Frederick Douglass was born near Easton, Talbot county, Maryland, in February, 1817. His mother was a negro slave and his father a white man. At the age of 10 he was sent to Baltimore where he learned to read and write. His master allowed him to hire his own time for $3 a week and he was employed in a shipyard.
   In September, 1838, he fled from Baltimore and made his way to New York. Hence he went to New Bedford, Mass., where he married and lived for two or three years, supporting himself by day labor on the wharves and in various workshops. While there he changed his name to Douglass. He had previously been called Lloyd, from the name of his old master. He was aided in his efforts for self-education by William Lloyd Garrison.
   In the summer of 1841 he attended an antislavery convention at Nantucket and made a speech which was so well received that he was offered the agency of the Massachusetts Antislavery society.
   In this capacity he travelled and lectured through the New England states for four years. Large audiences were attracted by his graphic descriptions of slavery and his eloquent appeals. At this time he published his first book, entitled, "Narrative of My Experience In Slavery."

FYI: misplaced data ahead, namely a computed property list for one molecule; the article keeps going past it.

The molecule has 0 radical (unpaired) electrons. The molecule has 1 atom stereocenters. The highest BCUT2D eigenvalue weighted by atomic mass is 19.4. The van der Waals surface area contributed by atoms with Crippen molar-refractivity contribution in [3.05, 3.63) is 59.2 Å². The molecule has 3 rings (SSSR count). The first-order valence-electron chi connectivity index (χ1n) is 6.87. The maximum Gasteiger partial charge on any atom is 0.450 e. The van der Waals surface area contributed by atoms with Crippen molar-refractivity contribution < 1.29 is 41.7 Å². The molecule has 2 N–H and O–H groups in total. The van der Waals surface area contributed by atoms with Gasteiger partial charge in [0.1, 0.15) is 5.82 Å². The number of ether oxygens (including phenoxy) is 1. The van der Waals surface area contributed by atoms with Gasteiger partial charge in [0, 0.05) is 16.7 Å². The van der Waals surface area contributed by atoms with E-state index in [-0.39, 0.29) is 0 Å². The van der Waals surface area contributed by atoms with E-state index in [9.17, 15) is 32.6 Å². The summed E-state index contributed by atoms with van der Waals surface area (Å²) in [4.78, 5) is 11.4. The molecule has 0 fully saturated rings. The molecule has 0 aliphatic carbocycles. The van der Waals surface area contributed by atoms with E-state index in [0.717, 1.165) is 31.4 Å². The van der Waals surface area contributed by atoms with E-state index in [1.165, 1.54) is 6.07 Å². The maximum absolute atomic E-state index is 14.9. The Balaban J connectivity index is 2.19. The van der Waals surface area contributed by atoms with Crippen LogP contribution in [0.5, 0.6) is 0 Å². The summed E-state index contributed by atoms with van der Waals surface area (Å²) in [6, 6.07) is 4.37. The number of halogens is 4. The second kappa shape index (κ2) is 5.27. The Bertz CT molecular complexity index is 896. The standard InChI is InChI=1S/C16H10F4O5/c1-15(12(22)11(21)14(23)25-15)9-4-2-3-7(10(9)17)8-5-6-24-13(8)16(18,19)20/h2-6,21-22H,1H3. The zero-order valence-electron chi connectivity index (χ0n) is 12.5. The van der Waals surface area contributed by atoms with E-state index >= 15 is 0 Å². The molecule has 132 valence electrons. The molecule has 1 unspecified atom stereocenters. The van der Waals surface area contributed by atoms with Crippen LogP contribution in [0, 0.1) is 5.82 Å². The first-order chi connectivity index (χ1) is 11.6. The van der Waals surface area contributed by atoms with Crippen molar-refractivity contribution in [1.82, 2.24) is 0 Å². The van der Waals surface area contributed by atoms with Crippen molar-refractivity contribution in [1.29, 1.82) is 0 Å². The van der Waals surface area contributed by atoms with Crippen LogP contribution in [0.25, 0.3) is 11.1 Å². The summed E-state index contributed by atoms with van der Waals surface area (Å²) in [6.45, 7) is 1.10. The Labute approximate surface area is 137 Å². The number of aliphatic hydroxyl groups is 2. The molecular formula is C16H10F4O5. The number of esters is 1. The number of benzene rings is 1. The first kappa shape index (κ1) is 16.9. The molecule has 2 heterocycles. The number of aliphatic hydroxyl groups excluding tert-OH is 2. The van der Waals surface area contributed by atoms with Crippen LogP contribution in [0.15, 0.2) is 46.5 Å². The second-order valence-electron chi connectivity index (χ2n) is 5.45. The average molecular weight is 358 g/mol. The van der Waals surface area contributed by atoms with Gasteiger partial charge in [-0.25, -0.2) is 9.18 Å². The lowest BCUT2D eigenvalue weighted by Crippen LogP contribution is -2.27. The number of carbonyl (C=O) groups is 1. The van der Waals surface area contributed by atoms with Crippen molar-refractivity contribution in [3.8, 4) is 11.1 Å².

In 1845 he went to Europe and lectured on slavery to enthusiastic audiences in nearly all of the large towns of Great Britain. In 1846 his friends in England raised a purse of $750 to purchase his freedom in due form of law.
   He remained two years in Great Britain and in 1847 began at Rochester, N. Y., the publication of Frederick Douglass' Paper, whose title was afterwards changed to The North Star. In 1856 he published "My Bondage and My Freedom."
   In 1859 the John Brown riots took place in Virginia. He was supposed to be implicated in these, and Governor Wise of Virginia made requisition for his arrest upon the governor of Michigan, in which state he then was. To avoid difficulty Mr. Douglass went to England, where he remained for six or eight months. He then returned to Rochester and continued the publication of his paper.
   When the civil war began in 1861 he urged upon President Lincoln the employment of colored troops and the issuance of a proclamation of emancipation. In 1863, when it was at last decided to employ such troops, he gave his assistance in enlisting men for such regiments, especially in the Fifty-fourth and Fifty-fifth Massachusetts.